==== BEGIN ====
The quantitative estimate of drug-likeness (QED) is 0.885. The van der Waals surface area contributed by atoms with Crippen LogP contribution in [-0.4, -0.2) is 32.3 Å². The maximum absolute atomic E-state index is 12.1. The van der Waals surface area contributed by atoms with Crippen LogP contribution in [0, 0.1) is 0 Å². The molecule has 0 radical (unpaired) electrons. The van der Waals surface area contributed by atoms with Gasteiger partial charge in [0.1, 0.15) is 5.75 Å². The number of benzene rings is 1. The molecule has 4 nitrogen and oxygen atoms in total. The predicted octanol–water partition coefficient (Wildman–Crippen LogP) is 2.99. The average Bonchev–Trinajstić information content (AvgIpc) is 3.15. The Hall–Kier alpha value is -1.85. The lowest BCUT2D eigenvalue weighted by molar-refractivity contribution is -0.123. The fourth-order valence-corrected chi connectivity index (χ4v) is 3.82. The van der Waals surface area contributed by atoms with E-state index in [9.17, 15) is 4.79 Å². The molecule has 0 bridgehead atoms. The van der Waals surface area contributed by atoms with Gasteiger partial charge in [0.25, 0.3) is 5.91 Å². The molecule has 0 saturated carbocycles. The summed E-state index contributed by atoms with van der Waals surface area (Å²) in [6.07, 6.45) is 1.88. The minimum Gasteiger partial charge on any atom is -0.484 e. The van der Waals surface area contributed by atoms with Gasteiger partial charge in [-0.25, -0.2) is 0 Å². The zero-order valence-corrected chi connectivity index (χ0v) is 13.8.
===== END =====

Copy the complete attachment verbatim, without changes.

The quantitative estimate of drug-likeness (QED) is 0.885. The van der Waals surface area contributed by atoms with Crippen LogP contribution in [-0.4, -0.2) is 32.3 Å². The maximum absolute atomic E-state index is 12.1. The van der Waals surface area contributed by atoms with Crippen LogP contribution in [0, 0.1) is 0 Å². The molecule has 0 radical (unpaired) electrons. The van der Waals surface area contributed by atoms with Gasteiger partial charge in [0.1, 0.15) is 5.75 Å². The number of benzene rings is 1. The molecule has 4 nitrogen and oxygen atoms in total. The predicted octanol–water partition coefficient (Wildman–Crippen LogP) is 2.99. The average Bonchev–Trinajstić information content (AvgIpc) is 3.15. The Hall–Kier alpha value is -1.85. The lowest BCUT2D eigenvalue weighted by molar-refractivity contribution is -0.123. The fourth-order valence-corrected chi connectivity index (χ4v) is 3.82. The van der Waals surface area contributed by atoms with E-state index in [9.17, 15) is 4.79 Å². The molecule has 0 bridgehead atoms. The van der Waals surface area contributed by atoms with Gasteiger partial charge in [0.25, 0.3) is 5.91 Å². The molecule has 0 saturated carbocycles. The summed E-state index contributed by atoms with van der Waals surface area (Å²) in [6.07, 6.45) is 1.88. The minimum Gasteiger partial charge on any atom is -0.484 e. The van der Waals surface area contributed by atoms with Gasteiger partial charge in [-0.25, -0.2) is 0 Å². The zero-order valence-corrected chi connectivity index (χ0v) is 13.8.